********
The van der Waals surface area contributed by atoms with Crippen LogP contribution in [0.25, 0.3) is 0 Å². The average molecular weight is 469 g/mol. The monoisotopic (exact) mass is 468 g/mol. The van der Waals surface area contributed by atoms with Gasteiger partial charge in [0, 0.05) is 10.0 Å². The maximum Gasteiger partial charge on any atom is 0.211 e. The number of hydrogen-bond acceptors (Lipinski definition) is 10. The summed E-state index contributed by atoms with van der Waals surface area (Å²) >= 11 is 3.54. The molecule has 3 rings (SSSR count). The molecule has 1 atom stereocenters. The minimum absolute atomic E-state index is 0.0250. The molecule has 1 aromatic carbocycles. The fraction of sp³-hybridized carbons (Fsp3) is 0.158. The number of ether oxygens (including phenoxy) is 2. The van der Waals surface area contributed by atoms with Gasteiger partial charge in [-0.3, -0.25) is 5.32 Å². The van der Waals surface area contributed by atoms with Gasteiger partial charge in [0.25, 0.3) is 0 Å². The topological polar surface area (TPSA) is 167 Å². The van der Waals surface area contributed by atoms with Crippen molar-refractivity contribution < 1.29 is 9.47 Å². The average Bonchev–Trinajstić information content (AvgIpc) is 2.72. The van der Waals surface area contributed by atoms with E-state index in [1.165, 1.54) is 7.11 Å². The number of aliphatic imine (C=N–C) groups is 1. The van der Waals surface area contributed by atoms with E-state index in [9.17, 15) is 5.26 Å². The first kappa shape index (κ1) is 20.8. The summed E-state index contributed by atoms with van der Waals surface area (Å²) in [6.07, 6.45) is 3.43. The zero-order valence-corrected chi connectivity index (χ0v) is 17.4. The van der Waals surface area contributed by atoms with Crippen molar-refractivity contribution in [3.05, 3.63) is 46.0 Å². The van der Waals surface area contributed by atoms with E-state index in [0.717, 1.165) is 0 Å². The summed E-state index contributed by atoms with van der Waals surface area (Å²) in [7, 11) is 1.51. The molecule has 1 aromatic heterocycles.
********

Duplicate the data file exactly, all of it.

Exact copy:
The van der Waals surface area contributed by atoms with Crippen LogP contribution in [0.25, 0.3) is 0 Å². The average molecular weight is 469 g/mol. The monoisotopic (exact) mass is 468 g/mol. The van der Waals surface area contributed by atoms with Gasteiger partial charge in [0, 0.05) is 10.0 Å². The maximum Gasteiger partial charge on any atom is 0.211 e. The number of hydrogen-bond acceptors (Lipinski definition) is 10. The summed E-state index contributed by atoms with van der Waals surface area (Å²) >= 11 is 3.54. The molecule has 3 rings (SSSR count). The molecule has 1 atom stereocenters. The minimum absolute atomic E-state index is 0.0250. The molecule has 1 aromatic carbocycles. The fraction of sp³-hybridized carbons (Fsp3) is 0.158. The number of ether oxygens (including phenoxy) is 2. The van der Waals surface area contributed by atoms with Gasteiger partial charge in [-0.3, -0.25) is 5.32 Å². The van der Waals surface area contributed by atoms with Gasteiger partial charge in [0.25, 0.3) is 0 Å². The topological polar surface area (TPSA) is 167 Å². The van der Waals surface area contributed by atoms with Crippen molar-refractivity contribution < 1.29 is 9.47 Å². The average Bonchev–Trinajstić information content (AvgIpc) is 2.72. The van der Waals surface area contributed by atoms with E-state index in [1.165, 1.54) is 7.11 Å². The number of aliphatic imine (C=N–C) groups is 1. The van der Waals surface area contributed by atoms with E-state index in [9.17, 15) is 5.26 Å². The first kappa shape index (κ1) is 20.8. The summed E-state index contributed by atoms with van der Waals surface area (Å²) in [6.07, 6.45) is 3.43. The zero-order valence-corrected chi connectivity index (χ0v) is 17.4. The van der Waals surface area contributed by atoms with Crippen molar-refractivity contribution in [3.05, 3.63) is 46.0 Å². The van der Waals surface area contributed by atoms with E-state index in [0.717, 1.165) is 0 Å². The summed E-state index contributed by atoms with van der Waals surface area (Å²) in [7, 11) is 1.51. The molecule has 1 aromatic heterocycles.